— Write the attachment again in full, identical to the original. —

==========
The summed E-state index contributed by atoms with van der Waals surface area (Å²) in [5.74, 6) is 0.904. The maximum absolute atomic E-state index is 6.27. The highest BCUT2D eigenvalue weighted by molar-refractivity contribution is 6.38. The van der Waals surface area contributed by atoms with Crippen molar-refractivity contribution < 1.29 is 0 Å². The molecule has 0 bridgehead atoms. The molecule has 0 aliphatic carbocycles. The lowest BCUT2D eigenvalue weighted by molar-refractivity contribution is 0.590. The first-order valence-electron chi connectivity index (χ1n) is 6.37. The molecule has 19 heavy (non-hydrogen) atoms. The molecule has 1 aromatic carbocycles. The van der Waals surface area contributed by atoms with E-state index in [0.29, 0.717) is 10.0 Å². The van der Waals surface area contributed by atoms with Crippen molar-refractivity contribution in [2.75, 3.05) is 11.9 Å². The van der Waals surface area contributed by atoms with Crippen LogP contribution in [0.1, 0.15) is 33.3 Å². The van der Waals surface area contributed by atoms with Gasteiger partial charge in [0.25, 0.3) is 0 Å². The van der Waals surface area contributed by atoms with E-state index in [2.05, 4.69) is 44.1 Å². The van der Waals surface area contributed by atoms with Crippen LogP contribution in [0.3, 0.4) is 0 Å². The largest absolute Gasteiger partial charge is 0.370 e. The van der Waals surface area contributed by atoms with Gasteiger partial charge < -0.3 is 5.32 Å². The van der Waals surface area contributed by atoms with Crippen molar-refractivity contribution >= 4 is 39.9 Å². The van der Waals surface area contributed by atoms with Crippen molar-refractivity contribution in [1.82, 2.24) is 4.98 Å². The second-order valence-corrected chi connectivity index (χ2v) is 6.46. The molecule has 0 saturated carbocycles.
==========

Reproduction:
The summed E-state index contributed by atoms with van der Waals surface area (Å²) in [5.74, 6) is 0.904. The maximum absolute atomic E-state index is 6.27. The highest BCUT2D eigenvalue weighted by molar-refractivity contribution is 6.38. The van der Waals surface area contributed by atoms with Crippen molar-refractivity contribution < 1.29 is 0 Å². The molecule has 0 bridgehead atoms. The molecule has 0 aliphatic carbocycles. The lowest BCUT2D eigenvalue weighted by molar-refractivity contribution is 0.590. The first-order valence-electron chi connectivity index (χ1n) is 6.37. The molecule has 19 heavy (non-hydrogen) atoms. The molecule has 1 aromatic carbocycles. The van der Waals surface area contributed by atoms with E-state index in [0.29, 0.717) is 10.0 Å². The van der Waals surface area contributed by atoms with Crippen molar-refractivity contribution in [2.75, 3.05) is 11.9 Å². The van der Waals surface area contributed by atoms with Crippen LogP contribution in [0.1, 0.15) is 33.3 Å². The van der Waals surface area contributed by atoms with Gasteiger partial charge in [0.25, 0.3) is 0 Å². The van der Waals surface area contributed by atoms with E-state index in [2.05, 4.69) is 44.1 Å². The van der Waals surface area contributed by atoms with Crippen LogP contribution in [0.3, 0.4) is 0 Å². The largest absolute Gasteiger partial charge is 0.370 e. The van der Waals surface area contributed by atoms with Gasteiger partial charge < -0.3 is 5.32 Å². The van der Waals surface area contributed by atoms with Crippen molar-refractivity contribution >= 4 is 39.9 Å². The van der Waals surface area contributed by atoms with Crippen molar-refractivity contribution in [1.82, 2.24) is 4.98 Å². The second-order valence-corrected chi connectivity index (χ2v) is 6.46. The molecule has 0 saturated carbocycles.